The 2016 presidential domain-name race heats up

The 2016 presidential race is heating up online, but no one is looking for delegates. It's domain names people are after.


Justin Franz


Published Dec 6, 2012   Updated Jun 2, 2021, 6:04 am CDT

The 2016 presidential race is heating up online, but no one is looking for delegates. It’s domain names people are after.

With the next presidential election still four years away (although, let’s be honest, some people started thinking about it as soon as we knew who won the last one), people are already grabbing the domain names of potential 2016 candidates.

That’s because, according to a Politico story this week, those folks hope in a few years those potential candidates will come knocking, checkbook in hand, to buy and control the domain name. Controlling your image online is crucial, especially for a politician. Everyone remembers what happened to Rick Santorum.

Ironically, Santorum is one of the few possible 2016 candidates who are ready to hit the ground—and the Web—running. According to Politico, the former Pennsylvania senator has already purchased, and

But what about possible ticket combinations like Clinton and Cuomo or Rubio and Christie? The latter,, is owned by a guy named Nick Chaires in California, but is still up for grabs.

It’s a relatively modest investment,” Shardule Shah told Politico this week. “I rack up whatever names I can get.”

Shah, a student in Atlanta, has purchased (as in Paul Ryan) and a few others in preparation for the next race. He even made a profit this year after selling to a Jon Huntsman support group. Some buyers haven’t been so lucky, though. Allen Craddock, a lawyer in Austin, Texas, paid another domain buyer $1,000 for in 2004 but never got a call from the campaign in 2008 (it was content with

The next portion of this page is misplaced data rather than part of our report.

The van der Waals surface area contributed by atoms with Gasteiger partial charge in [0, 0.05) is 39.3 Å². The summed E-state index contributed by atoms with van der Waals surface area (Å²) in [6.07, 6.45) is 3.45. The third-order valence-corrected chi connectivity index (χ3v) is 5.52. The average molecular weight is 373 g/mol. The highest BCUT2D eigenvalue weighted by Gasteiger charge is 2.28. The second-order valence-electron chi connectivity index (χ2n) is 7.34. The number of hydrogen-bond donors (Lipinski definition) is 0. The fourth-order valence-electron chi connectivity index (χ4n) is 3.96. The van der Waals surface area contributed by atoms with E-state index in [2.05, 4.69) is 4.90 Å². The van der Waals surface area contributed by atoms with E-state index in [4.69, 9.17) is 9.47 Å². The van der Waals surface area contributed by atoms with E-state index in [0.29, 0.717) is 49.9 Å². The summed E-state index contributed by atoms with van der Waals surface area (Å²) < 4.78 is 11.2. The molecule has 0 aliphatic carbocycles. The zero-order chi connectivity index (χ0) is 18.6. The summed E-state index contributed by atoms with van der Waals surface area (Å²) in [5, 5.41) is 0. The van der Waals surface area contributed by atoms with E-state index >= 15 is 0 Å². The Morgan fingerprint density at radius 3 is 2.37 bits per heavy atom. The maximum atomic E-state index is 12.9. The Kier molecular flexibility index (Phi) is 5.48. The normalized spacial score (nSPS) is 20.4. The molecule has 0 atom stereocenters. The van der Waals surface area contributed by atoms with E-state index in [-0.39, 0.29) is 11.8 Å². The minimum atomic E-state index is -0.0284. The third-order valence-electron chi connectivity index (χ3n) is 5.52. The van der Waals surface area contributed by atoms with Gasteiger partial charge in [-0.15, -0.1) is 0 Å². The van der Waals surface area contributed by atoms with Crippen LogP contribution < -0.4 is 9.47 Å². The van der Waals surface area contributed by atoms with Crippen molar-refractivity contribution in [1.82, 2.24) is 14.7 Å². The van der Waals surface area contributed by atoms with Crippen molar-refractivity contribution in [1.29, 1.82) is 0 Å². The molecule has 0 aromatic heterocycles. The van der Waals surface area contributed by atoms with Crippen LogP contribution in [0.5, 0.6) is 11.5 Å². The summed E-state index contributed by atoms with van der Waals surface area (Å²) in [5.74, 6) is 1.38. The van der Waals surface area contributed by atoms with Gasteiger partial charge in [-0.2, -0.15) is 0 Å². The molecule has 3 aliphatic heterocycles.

I thought it would be a good investment,” he told Politico.

But obviously it wasn’t. That’s because in many cases potential candidates purchase their names well in advance (a smart practice for anyone). One guy who hasn’t done this is Chris Christie. When he ran for governor in New Jersey, he went with the simple, however, is owned by a Wisconsin computer programmer of the same name. The Wisconsin resident told Politico no one from Christie’s campaign has ever offered money for the domain name, but he’s willing to sell for the right amount.

With Christie on many presidential shortlists, that computer programmer might soon find out soon what the magic number is.

Image via White House/Flickr

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*First Published: Dec 6, 2012, 10:49 am CST